Johannesburg — The Cape Town Partnership's four year drive to upgrade the central business district and turn it into a sophisticated inner city residential precinct comparable with New York, London and Dublin is starting to bear fruit.
LOCAL and foreign property developers are snapping up old or under-utilised office blocks in and around Cape Town and turning them into luxury apartments. Old Mutual Properties is in the process of converting Mutual Place, a 63-year-old 18-storey building in Darling Street into a R100m sectional title development and recently added Cartwright's Corner in Adderley Street to the inner city residential market in a R120m project.
Irish investment consortium Eurocape Investments has indicated that it intends building up a substantial portfolio in the Cape Town area. Its West City Precinct project in the St Georges Mall/Wale Street comprises eight buildings that will be converted into a residential and hotel block. Planning for conversion of the offices to apartments, which will enjoy views of Table Mountain, the Company's Gardens or St George's Cathedral, is still under way and construction should start in about three months' time. Completion is scheduled for next year.
Mike Thompson of Nedbank Corporate has welcomed Eurocape's commitment to preserve buildings of historical significance to Cape Town and his group. "They include the premises that housed SA's oldest bank, Cape of Good Hope Bank, established in 1831, and the second oldest financial institution, BOE, and we believe we are leaving them in good hands," he says.
Increased interest in inner city officeto-apartment conversions suggests that estimates of 2000 residents in Cape Town's CBD by 2006 may be conservative. Old Mutual Properties executive director Rowland Chute says: "There are, in our view, three key drivers to the trend in Cape Town: revitalisation of the city, quality offerings and affordability."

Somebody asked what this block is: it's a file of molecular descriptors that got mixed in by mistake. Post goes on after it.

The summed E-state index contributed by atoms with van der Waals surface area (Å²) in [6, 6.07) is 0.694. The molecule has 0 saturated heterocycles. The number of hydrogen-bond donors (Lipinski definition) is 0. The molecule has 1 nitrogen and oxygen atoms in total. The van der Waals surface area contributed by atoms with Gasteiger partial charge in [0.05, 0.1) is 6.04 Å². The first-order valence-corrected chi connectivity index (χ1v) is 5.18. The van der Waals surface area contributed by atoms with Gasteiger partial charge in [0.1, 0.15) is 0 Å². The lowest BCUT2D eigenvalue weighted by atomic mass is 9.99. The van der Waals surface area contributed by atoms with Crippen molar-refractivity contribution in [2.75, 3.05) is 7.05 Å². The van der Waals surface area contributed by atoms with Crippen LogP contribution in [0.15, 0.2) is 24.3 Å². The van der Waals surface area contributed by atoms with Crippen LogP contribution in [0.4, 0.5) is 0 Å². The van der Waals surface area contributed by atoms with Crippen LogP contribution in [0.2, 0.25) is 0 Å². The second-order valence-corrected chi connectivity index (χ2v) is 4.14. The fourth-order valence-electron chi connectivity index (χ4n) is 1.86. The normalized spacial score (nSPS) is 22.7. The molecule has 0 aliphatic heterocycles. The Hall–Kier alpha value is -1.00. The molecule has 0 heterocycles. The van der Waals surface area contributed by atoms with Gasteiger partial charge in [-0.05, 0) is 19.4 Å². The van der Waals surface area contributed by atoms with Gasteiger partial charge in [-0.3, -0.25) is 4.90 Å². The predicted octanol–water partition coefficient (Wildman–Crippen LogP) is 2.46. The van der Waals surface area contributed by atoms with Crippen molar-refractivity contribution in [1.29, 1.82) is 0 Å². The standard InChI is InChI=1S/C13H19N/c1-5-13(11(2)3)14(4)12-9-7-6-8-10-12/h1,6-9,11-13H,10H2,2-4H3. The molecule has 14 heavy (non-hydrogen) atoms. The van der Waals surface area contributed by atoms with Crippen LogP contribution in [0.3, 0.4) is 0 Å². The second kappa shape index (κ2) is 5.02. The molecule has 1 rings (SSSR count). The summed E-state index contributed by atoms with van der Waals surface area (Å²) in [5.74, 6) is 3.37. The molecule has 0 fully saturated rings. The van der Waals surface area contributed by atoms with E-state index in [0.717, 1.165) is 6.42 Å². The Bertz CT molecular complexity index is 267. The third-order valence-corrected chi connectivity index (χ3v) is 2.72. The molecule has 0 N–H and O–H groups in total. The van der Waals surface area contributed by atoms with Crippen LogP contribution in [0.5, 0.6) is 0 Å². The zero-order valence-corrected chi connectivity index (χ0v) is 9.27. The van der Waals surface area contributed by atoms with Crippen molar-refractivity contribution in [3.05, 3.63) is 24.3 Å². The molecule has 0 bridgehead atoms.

The decision to add Cartwright's Corner to its inner city portfolio followed the rapid sell-out of Mutual Place, where 170 apartments were snapped up by local and foreign investors before the conversion started. Apartments in Cartwright Corner range in price between R320000 and R2m for penthouses boasting spectacular views of Table Mountain and Devil's Peak.
Construction of a pedestrian bridge providing easy and secure access to additional parking areas for Darling Street residents has increased the desirability of this lifestyle.
When Mutual Place reaches completion, which is scheduled for October this year, owners will move into a former historical treasure that has been preserved under the watchful eye of a specialist heritage consultant. A variety of one, two and three bedroom suites and rooftop penthouse units, complete with terraces, pools and parking bays, have been designed with quality and tasteful finishes in mind.
Pam Golding Properties Area Manager Laurie Wener says: "Quality expectations of what is emerging as a sophisticated, youngish market are being met. This extends from the level of fixtures and fittings, provision of broadband width internet access and satellite television services in the apartments to accompanying on-site facilities, security and the credentials of the development and marketing team."
Wener says the importance of on-site or nearby facilities for inner city dwellers should not be underestimated.
Recently appointed CE of the Cape Town Partnership Andrew Borraine says: "We need to tackle with a greater sense of urgency the traffic and transport issues that face the city. We're getting closer to reaching our goal of providing a 24-hour city life in Cape Town by focusing on marketing strategies including improved retail and entertainment facilities.
"High quality management of open public spaces is absolutely essential to providing this sought after lifestyle and in this Cape Town is perhaps where Dublin was about 10 years ago. We should learn from them and attract city residents from a broader range of income categories like young professionals with IT skills needed in the advanced services sector, areas to be grown in your economy."
Companies such as Woolworths and Pick & Pay have invested heavily in Cape Town's central business district in the belief that this is justified by an increased number of permanent residents.
Woolworths has a full-line store in St George's Mall, offering the chain's complete range of clothing, home appliances and food. The Pick & Pay store is a franchise operated by partners Nawal Ramasar and Tony Godfrey, who say the project was considered viable because the central business district has become a hub of activity, including "the steady trend of growth in South African tourism and 180000 commuters entering the city on a daily basis".
"For inner city apartment living to be sustainable, a genuine market is needed ensuring that larger proportions of residents are owner-occupiers. With foreign tourists becoming more discerning as to the cost of rentals, one should be cautious with expectations of letting easily and making lots of money. There are instabilities in rentals themselves and long term rentals should provide the more secure option," says Borraine.
The Cape Town Partnership is working with a wide range of retailers to help them find suitable premises in the inner city.